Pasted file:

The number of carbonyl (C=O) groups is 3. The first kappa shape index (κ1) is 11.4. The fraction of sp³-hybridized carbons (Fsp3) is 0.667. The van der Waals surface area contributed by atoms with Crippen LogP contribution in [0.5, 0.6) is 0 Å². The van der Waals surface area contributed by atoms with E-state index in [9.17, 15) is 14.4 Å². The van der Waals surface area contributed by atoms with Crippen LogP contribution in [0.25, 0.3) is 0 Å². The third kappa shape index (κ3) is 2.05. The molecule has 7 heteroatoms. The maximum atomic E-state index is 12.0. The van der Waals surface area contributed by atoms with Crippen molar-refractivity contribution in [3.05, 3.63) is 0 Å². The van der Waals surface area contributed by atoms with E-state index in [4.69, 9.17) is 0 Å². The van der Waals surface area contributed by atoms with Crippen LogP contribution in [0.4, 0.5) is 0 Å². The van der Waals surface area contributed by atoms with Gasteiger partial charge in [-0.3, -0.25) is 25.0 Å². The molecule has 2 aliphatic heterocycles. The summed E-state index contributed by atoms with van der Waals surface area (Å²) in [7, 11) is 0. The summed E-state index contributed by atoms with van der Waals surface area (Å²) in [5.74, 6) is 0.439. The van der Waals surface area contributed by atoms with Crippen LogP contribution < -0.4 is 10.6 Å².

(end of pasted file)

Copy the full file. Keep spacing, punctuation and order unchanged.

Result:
The number of carbonyl (C=O) groups is 3. The first kappa shape index (κ1) is 11.4. The fraction of sp³-hybridized carbons (Fsp3) is 0.667. The van der Waals surface area contributed by atoms with Crippen LogP contribution in [0.5, 0.6) is 0 Å². The van der Waals surface area contributed by atoms with E-state index in [9.17, 15) is 14.4 Å². The van der Waals surface area contributed by atoms with Crippen LogP contribution in [0.25, 0.3) is 0 Å². The third kappa shape index (κ3) is 2.05. The molecule has 7 heteroatoms. The maximum atomic E-state index is 12.0. The van der Waals surface area contributed by atoms with Crippen molar-refractivity contribution in [3.05, 3.63) is 0 Å². The van der Waals surface area contributed by atoms with E-state index in [4.69, 9.17) is 0 Å². The van der Waals surface area contributed by atoms with Crippen LogP contribution in [0.4, 0.5) is 0 Å². The van der Waals surface area contributed by atoms with Gasteiger partial charge in [-0.3, -0.25) is 25.0 Å². The molecule has 2 aliphatic heterocycles. The summed E-state index contributed by atoms with van der Waals surface area (Å²) in [7, 11) is 0. The summed E-state index contributed by atoms with van der Waals surface area (Å²) in [5.74, 6) is 0.439. The van der Waals surface area contributed by atoms with Crippen LogP contribution < -0.4 is 10.6 Å².